The CANES migration

The introduction of CANES will begin in 2012 with the installation on unit level ships of two engineering development model installations, followed by limited deployment installations in 2012 that will cover force level ships, shore sites and additional unit level ships. In the end CANES is supposed to be deployed over more than 190 ships, submarines and maritime operations centres by 2021, with 46 applications being scheduled to migrate to the system.

According to the US Navy's Team SPAWAR, CANES will take advantage of the new business model of open architecture, service oriented architecture, and rapid commercial off-the-shelf insertion, in order to bring fiscal savings to the Navy, as well as operational agility to the warfighter.

According to Lockheed Martin, the head of one of the two industrial teams, CANES will amongst other things, eliminate legacy, standalone networks with a single, responsive information technology platform, thereby reducing infrastructure size and increasing reliability and networking capabilities.

Their competitor Northrop Grumann is also intent on achieving a reduction of costs and manpower through common hardware, software, logistics and training as part of its tender portfolio.

"Connected via high-speed data-links, Sabrina 21 is operated with various multipurpose consoles."

At the heart - combat management systems

Combining all the information from different sensors and UAV / UUV sources into a real time situational picture and helping the crew to react is the task of the combat management systems (CMS). Swedish company Saab's 9LV CMS system for instance features a performance-based engagement-planning function for anti-air warfare, which is based on probability calculations and will optimise survivability by evaluating all possible threat-engagement combinations using all combinations of sensors and weapons, including ship manoeuvre.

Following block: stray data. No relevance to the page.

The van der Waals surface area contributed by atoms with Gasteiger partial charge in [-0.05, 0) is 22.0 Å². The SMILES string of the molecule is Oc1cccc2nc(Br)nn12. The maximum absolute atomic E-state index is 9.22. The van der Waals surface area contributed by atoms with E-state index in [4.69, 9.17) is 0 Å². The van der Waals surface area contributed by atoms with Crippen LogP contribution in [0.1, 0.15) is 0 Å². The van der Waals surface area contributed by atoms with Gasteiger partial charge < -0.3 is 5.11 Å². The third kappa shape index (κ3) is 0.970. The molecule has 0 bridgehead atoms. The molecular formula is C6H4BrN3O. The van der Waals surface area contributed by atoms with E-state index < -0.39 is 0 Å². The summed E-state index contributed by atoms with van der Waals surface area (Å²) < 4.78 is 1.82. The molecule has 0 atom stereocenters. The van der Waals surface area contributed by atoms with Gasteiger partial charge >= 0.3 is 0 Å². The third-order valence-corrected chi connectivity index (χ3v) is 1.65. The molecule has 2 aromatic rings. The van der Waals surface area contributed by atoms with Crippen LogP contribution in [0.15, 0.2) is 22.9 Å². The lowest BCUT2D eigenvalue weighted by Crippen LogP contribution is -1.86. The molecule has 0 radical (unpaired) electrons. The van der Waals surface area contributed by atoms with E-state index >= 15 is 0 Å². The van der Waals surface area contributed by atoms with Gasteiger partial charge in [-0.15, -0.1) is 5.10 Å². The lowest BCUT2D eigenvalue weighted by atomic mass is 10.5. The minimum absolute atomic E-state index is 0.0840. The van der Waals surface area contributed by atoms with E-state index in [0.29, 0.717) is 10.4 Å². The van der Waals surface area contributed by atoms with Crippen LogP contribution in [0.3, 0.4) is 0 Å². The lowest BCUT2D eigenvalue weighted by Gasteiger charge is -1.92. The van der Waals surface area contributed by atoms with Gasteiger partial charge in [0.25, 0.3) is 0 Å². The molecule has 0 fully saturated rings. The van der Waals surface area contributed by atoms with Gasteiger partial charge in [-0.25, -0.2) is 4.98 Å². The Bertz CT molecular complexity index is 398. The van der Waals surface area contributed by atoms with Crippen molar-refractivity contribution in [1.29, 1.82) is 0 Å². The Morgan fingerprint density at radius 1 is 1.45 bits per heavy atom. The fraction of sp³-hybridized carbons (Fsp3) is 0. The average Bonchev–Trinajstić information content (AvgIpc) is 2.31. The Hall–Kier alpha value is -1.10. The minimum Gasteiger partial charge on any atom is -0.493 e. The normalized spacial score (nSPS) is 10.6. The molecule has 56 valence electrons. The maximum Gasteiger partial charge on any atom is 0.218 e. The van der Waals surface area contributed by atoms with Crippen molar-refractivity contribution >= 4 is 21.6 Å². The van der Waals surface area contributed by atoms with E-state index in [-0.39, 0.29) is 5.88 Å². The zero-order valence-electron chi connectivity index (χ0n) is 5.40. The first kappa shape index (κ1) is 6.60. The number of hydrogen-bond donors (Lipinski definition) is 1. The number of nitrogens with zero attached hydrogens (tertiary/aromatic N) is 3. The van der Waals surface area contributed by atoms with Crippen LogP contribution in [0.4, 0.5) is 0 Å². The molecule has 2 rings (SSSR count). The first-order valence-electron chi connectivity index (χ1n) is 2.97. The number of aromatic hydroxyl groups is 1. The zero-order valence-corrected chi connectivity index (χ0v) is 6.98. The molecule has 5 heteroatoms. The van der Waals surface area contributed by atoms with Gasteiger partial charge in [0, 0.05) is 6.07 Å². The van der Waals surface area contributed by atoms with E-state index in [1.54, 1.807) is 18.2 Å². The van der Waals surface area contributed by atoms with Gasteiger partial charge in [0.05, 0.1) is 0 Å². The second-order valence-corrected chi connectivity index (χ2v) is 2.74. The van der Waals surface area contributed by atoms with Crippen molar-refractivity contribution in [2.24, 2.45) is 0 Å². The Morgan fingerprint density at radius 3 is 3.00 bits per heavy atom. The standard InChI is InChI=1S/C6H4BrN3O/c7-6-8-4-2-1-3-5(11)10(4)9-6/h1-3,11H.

One goal with designing today's CMS is to fully integrate all sensors and effectors with a flexibility to allow every workstation in the operation room to perform every role. The system-architectures will become more and more fully distributed, with consoles connected via high-speed data networks, embodying commercial, off-the-shelf products. Open architecture and off-the-shelf products are also supposed to make updates easier in the future as naval vessels have life cycles of up to 30 years and today's software and computing system up to one or two years.

Germany invests in a new CMS

The German Navy for example is currently running an upgrade program for its older F123 type frigates. They will get outfitted with a new CMS by Thales. Partly based on Thales Netherland's TACTICOS systems the new German Sabrina 21 will replace their earlier central CMS and integrate almost all sensors, weapons and communication systems into a single, distributed system with new system hardware and software as well as mission software and open gateways.

It will also be allocated on different processors throughout the ship to make it more redundant. Connected via high-speed data-links, Sabrina 21 is operated with various multipurpose consoles.

All naval communication and operation systems have one thing in common today: they have to be able to act in a joint and multinational environment in an increasingly network-centric environment. We can trust that this situation, especially in light of increased cooperation between navies, will become even more important in future.